A doctor on trial for his alleged role in a $ 18 million pain cream scam testified in his own defense that he had nothing to do with the system used by TRICARE and other health care providers in Mississippi alone raised more than $ 515 million.
Dr. Gregory Auzenne, 49, took the stand on Thursday denying the allegations that he had never signed any of the more than 200 prescriptions he wrote for high-priced pain and scar creams, vitamin supplements and other compound medications, often thousands of cost dollars each.
He said two of the companies the government said were involved in the program were founded for personal reasons. Ozmark Capital Investments allowed him to help family and friends who wanted to borrow money. Pharmacon Solutions was founded to help him with his investments, with funds for the investments being filtered through Ozmark.
Auzenne said through Ozmark he loaned former pharmacist Marco Moran $ 40,000 to open Custom Care Pharmacy, which allegedly bottled Auzennes’ illegal prescriptions.
Moran paid the money back, but no interest was charged. Auzenne said he didn’t know Moran well, but said he and Moran were members of the same brotherhood and had attended some social events at the same time, but never spoke during the events.
When asked why he would lend a virtual stranger $ 40,000, Auzenne replied, “He was known in the black community.”
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Moran, who pleaded guilty to his role in the pain cream program in September 2018, but was not convicted, previously testified that he gave Auzenne a check for $ 127,000 through Pharmacon, which the doctor admits he received , but he denied they were kickbacks for the recipes he wrote.
Auzenne was asked if he had claimed the $ 127,000 for his income taxes, to which he said yes, but Pharmacon was not mentioned in the filing.
Doctor paid taxes on money after being visited by investigators
Sara Porter, the government attorney, cross-examined Thursday asked Auzenne if he had filed an amendment to his tax return to include the $ 127,000. According to the data available, the change was filed by investigators a week after Auzenne’s visit.
When asked, Auzenne said he was surprised to learn that in 2014, 216 prescriptions for the compound pain creams were faxed to Moran’s pharmacy, despite admitting that he wrote around 200 prescriptions for pain relievers to “all the pharmacies in Mississippi”.
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He denied having any financial stake in Custom Care, Rx Remedies, or any of the other pharmacies his prescriptions were faxed to.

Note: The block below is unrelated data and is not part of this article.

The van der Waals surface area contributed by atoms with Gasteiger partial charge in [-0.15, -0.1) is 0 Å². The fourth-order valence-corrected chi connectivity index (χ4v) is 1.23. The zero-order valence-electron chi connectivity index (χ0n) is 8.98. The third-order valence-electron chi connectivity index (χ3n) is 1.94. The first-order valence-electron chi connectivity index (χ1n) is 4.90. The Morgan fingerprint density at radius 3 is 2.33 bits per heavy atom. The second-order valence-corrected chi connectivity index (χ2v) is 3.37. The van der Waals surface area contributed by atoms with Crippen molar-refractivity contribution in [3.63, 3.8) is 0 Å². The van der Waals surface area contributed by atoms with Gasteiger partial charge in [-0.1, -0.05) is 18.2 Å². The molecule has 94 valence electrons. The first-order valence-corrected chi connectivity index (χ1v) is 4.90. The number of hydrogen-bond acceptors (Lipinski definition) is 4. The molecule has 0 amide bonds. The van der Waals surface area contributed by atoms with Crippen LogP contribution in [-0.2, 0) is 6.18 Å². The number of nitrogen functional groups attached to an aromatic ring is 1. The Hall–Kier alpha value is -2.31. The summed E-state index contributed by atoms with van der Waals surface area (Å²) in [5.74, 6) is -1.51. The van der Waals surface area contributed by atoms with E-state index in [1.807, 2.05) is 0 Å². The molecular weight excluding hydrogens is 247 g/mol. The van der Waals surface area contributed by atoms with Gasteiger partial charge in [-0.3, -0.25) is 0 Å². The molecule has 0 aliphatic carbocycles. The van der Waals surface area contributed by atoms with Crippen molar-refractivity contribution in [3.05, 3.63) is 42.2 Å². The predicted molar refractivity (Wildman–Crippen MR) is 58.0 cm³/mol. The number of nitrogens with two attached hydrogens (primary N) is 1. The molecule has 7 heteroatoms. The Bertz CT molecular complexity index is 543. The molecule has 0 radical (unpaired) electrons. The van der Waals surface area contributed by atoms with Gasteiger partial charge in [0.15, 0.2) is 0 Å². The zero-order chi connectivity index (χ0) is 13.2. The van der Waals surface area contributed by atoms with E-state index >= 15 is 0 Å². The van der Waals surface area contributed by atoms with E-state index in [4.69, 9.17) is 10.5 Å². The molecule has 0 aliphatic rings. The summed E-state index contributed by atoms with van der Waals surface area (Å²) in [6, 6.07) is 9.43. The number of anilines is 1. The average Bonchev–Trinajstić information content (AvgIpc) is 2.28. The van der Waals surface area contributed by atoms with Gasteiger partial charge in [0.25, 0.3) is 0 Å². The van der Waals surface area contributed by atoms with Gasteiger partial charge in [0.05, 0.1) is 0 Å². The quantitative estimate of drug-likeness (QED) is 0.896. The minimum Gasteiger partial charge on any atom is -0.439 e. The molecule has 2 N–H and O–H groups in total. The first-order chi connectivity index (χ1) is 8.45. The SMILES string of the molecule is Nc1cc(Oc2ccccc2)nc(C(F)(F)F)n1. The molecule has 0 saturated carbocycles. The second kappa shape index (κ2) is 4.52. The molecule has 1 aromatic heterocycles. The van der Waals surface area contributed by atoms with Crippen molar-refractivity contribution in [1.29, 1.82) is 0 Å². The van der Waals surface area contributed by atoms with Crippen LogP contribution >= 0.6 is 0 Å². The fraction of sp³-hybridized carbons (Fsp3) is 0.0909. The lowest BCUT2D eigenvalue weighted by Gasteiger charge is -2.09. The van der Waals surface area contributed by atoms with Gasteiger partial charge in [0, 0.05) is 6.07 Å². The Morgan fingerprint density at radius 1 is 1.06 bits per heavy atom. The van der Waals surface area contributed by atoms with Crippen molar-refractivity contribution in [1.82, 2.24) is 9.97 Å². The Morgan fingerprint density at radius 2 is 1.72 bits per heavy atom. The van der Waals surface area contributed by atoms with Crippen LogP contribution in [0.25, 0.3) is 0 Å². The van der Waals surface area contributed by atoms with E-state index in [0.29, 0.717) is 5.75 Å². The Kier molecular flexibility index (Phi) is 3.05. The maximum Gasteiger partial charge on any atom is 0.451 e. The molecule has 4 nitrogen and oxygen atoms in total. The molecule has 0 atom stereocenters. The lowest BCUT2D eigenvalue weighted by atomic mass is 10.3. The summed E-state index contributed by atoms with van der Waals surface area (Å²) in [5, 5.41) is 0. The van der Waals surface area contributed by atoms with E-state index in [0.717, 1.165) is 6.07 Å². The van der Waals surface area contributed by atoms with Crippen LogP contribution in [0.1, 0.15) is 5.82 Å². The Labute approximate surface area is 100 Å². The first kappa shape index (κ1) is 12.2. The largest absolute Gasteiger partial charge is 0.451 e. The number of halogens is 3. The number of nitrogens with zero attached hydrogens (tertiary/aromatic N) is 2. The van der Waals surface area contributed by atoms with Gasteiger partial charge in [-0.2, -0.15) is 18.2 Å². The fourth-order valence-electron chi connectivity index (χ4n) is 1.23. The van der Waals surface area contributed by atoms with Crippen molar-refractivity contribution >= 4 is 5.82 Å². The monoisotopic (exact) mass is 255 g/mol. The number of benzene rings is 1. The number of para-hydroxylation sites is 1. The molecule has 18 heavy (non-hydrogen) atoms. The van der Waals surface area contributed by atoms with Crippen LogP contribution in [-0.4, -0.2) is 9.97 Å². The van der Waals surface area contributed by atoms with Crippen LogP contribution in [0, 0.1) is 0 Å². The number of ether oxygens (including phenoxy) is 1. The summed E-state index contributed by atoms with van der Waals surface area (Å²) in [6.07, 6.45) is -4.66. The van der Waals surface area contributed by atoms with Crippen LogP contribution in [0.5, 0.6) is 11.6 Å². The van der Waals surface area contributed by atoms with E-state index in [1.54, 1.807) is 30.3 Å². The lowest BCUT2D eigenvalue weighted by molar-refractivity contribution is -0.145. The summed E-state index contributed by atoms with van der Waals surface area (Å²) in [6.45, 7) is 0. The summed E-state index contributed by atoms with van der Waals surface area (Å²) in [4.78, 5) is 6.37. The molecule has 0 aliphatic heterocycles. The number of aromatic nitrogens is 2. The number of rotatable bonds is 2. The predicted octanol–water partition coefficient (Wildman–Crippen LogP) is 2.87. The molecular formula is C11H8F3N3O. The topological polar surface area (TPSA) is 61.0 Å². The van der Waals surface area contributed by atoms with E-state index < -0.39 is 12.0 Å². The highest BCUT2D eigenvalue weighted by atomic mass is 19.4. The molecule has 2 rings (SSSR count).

However, a search of public records by the Clarion Ledger reveals that Pharmacon and Dewmar International, one of Moran’s companies, share the same address on East Northside Drive in Clinton. Auzenne also gave a second address, which he gave as Memphis, Tennessee, but the address is actually in Meridian.
The doctor has already been examined by the hospital
In a previous statement, Cathy Robinson, then compliance officer for Rush Health Systems, where Auzenne and Clark worked, said she was investigating Auzenne’s prescribing practices when complaints were received from patients and insurers.
Auzenne said he didn’t know about the recipes until Robinson pointed them out to him.
Auzenne and his secretary Tiffany Clark, 46, have been on trial since November 9, indicted on eight counts, including conspiracy to commit telephone and health fraud, conspiracy to distribute a controlled substance (tramadol), payment to Unlicensed doctor making false claims regarding health care and others.
Clark was charged on five of the counts. Auzenne is charged with all eight.
Clark allegedly combed patient records looking for candidates who met the criteria for the pain and scar creams and whose insurance she would easily pay for.
She is also accused of faxing fraudulent prescription forms to Moran. She reportedly received around $ 15,000 for her contributions to the scam.
Clark didn’t testify, but others speaking on her behalf said she was naive and eager to please. They said Clark worked for Rush Health Systems for more than 10 years before she was charged with the crimes.
Defendants are reliable and trustworthy, say witnesses
Others who testified, including Auzenne’s 20-year-old wife, Dr. Jennifer Rodriguez, and nurse Beth Stokes, said the couple are reliable, trustworthy, and never knowingly do anything illegal.
“He was one of the best doctors I’ve worked for,” Stokes said of Auzenne.
And although Stokes said she saw Clark do something that caused some concern, the incident was considered a mistake by Auzenne and nothing more was said about it.
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Stokes said she reported the incident to Auzenne, who got very angry with Clark. He had a closed-door meeting with Clark about the incident where Auzenne overheard Clark screaming.
Stokes said Clark cried when she left Auzen’s office.
The massive pain cream program that began in Mississippi has defrauded TRICARE and other health care providers nationwide by more than $ 1.5 billion, the government claims. In Mississippi alone, at least 25 have been indicted under the program. Twenty of them were convicted or pleaded guilty in court.
Pain Cream Trial: Closing arguments are expected to begin on Friday, followed by the deliberations of the jury.